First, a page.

• Fri
  • Dec 19, 2014
  • Updated: 11:21am

China's top Doha negotiator attacks lack of climate control progress

Fears that no concrete deals will be reached this year to slow global warming as 190 nations meet

PUBLISHED : Monday, 03 December, 2012, 12:00am
UPDATED : Monday, 03 December, 2012, 5:57am

China's top climate negotiator has taken a swipe at the Doha climate talks one week into negotiations, complaining of a lack of progress and underscoring concerns that no concrete deals to slow global warming will be reached this year.

A total of 190 nations are in the talks, and ministers began arriving at the weekend for the high-level portion of the meeting, which will begin tomorrow.

But after a week of lower-level meetings, Su Wei, China's chief climate negotiator, was less than optimistic. China News Service quoted him as saying: "It is not clear whether any breakthrough can be achieved."

Little progress has been made on so-called core issues, such as arrangements for a US$100 billion climate fund to help poor countries cut emissions and adapt to the effects of global warming, as well as an extension of the 1997 Kyoto Protocol, which set binding obligations on industrialised countries to limit their greenhouse gas emissions. The first commitment period of the Kyoto Protocol ends on December 31, and a second commitment period has not been set.

"Whether the second phase of the Kyoto Protocol should last for five years or eight years, and how to ensure it will be implemented immediately from January 1 have yet to be negotiated," Su said.

The Kyoto Protocol is the only existing global treaty that binds most industrialised nations on their emissions of greenhouse gases, while sparing China, India and other large, emerging economies, which have caught up quickly in carbon emissions.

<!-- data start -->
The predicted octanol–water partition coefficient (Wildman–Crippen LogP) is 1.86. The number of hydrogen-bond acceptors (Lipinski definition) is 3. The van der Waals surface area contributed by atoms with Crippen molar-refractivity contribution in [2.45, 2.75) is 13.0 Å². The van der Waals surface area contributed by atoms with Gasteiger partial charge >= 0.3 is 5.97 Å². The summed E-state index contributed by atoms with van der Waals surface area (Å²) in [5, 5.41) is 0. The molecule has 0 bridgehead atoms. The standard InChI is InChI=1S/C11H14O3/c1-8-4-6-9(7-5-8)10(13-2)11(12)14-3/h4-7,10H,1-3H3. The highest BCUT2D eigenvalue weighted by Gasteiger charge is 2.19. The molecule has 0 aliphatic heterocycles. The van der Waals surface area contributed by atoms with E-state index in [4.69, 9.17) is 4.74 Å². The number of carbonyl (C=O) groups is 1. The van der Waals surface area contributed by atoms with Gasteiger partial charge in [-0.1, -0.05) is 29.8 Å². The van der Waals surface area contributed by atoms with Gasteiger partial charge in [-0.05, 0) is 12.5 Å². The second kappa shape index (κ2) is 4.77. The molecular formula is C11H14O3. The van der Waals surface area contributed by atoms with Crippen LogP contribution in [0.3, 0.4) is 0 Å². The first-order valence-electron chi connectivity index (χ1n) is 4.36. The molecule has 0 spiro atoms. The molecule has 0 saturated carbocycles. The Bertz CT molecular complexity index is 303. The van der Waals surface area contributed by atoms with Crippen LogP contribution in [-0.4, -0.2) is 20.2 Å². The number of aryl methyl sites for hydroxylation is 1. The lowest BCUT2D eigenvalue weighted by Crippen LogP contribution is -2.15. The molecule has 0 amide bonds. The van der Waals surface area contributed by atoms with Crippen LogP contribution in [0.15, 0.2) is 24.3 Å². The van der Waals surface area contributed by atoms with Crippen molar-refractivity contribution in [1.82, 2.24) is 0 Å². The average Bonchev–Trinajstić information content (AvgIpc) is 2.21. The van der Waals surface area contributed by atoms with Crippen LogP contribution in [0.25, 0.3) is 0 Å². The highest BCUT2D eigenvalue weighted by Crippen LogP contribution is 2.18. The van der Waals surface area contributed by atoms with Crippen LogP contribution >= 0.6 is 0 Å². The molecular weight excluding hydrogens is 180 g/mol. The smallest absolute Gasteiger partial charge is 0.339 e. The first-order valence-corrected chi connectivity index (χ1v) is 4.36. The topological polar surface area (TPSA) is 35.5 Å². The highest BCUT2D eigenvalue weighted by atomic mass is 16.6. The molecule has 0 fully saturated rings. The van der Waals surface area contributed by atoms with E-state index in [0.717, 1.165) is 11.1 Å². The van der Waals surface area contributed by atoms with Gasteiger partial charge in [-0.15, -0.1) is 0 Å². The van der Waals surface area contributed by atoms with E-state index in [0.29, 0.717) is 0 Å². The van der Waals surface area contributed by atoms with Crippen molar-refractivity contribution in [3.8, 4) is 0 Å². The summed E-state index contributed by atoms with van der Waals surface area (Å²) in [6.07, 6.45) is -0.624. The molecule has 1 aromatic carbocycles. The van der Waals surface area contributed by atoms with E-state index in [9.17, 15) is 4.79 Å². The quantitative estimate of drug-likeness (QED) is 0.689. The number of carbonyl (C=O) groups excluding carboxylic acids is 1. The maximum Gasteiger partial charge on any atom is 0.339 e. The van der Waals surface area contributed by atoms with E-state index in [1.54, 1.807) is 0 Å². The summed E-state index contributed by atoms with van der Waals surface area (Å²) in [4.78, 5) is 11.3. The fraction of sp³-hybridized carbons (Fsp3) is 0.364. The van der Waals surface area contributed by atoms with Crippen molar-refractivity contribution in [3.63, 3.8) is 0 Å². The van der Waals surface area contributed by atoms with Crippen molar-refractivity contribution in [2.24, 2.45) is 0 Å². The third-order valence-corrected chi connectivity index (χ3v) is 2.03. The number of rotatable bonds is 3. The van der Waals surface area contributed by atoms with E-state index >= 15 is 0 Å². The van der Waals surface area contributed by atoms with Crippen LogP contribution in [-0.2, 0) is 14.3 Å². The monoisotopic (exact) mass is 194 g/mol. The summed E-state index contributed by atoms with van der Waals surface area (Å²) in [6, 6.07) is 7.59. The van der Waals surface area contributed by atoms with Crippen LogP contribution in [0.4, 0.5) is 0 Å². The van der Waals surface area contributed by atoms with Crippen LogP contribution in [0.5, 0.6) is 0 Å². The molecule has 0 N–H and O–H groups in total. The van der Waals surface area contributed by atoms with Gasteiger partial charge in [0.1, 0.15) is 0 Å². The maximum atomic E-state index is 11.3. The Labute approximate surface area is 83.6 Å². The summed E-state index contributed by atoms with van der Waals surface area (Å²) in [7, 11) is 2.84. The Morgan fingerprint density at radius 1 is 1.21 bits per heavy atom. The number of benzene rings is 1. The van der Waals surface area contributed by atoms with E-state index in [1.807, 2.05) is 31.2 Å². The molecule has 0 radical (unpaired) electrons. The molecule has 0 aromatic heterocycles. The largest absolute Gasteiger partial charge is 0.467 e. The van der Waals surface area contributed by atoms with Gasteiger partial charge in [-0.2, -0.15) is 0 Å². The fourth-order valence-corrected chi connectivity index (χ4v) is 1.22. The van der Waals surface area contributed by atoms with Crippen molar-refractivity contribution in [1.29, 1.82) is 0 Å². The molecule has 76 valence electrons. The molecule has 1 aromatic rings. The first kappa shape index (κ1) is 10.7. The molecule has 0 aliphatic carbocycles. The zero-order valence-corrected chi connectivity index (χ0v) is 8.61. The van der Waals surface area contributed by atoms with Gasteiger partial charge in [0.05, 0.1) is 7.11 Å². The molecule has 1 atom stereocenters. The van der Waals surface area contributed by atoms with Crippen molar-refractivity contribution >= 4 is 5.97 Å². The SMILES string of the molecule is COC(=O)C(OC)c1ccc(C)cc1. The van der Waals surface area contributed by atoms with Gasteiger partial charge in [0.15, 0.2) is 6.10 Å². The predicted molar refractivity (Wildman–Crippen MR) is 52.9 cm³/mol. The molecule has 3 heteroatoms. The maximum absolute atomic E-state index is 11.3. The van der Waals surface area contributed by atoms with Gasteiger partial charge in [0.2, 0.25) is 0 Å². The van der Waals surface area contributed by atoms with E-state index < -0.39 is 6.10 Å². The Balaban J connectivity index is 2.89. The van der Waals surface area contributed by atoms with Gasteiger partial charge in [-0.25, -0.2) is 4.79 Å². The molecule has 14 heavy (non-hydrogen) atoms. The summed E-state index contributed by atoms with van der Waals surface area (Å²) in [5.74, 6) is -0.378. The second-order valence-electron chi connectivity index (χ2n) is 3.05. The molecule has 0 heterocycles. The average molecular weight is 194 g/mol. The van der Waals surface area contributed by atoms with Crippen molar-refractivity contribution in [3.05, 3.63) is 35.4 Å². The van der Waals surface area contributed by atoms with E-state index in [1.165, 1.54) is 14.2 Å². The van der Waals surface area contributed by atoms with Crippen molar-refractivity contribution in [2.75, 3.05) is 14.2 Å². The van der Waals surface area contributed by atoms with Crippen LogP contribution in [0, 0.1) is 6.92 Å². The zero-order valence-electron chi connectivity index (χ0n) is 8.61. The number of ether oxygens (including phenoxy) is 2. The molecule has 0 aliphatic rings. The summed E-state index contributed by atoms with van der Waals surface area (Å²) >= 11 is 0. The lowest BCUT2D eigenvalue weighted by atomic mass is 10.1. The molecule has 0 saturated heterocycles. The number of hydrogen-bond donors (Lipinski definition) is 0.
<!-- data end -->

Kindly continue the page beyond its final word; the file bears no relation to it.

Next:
Only the European Union, Australia, Norway and Switzerland have signalled that they would join a second commitment period of the protocol, while New Zealand, Russia, Japan and Canada have pulled out.

Li Yan, Greenpeace East Asia's climate and energy campaign manager, said nations were not approaching the challenge with a proper sense of urgency, as some disagreements had even emerged in the EU, which used to strongly support extending the Kyoto Protocol but is now struggling to agree on emission-reduction targets.

"Doha is really the only chance left for the Kyoto Protocol," Li said. "But if negotiations continue on this path, the eventual outcome could be very weak pledges to curb greenhouse gas emissions."

Meanwhile, delegates at the negotiations are still at odds with each other over how to address unresolved issues, including how to ramp up funding provided from developed countries to developing ones.

Su lamented that developed countries were unwilling to be more open about how much money they have already put on the table. "They just don't want to do it, and you can't force anyone to do anything," he said.

However, talks for a post-2020 climate arrangement could also put China in the spotlight this week, as such a deal is likely to require China to reduce emissions, according to Li.

Xinhua issued a commentary last night calling China "a responsible player in combating climate change" and blaming "some developed nations" that "evade responsibility and just talk the talk".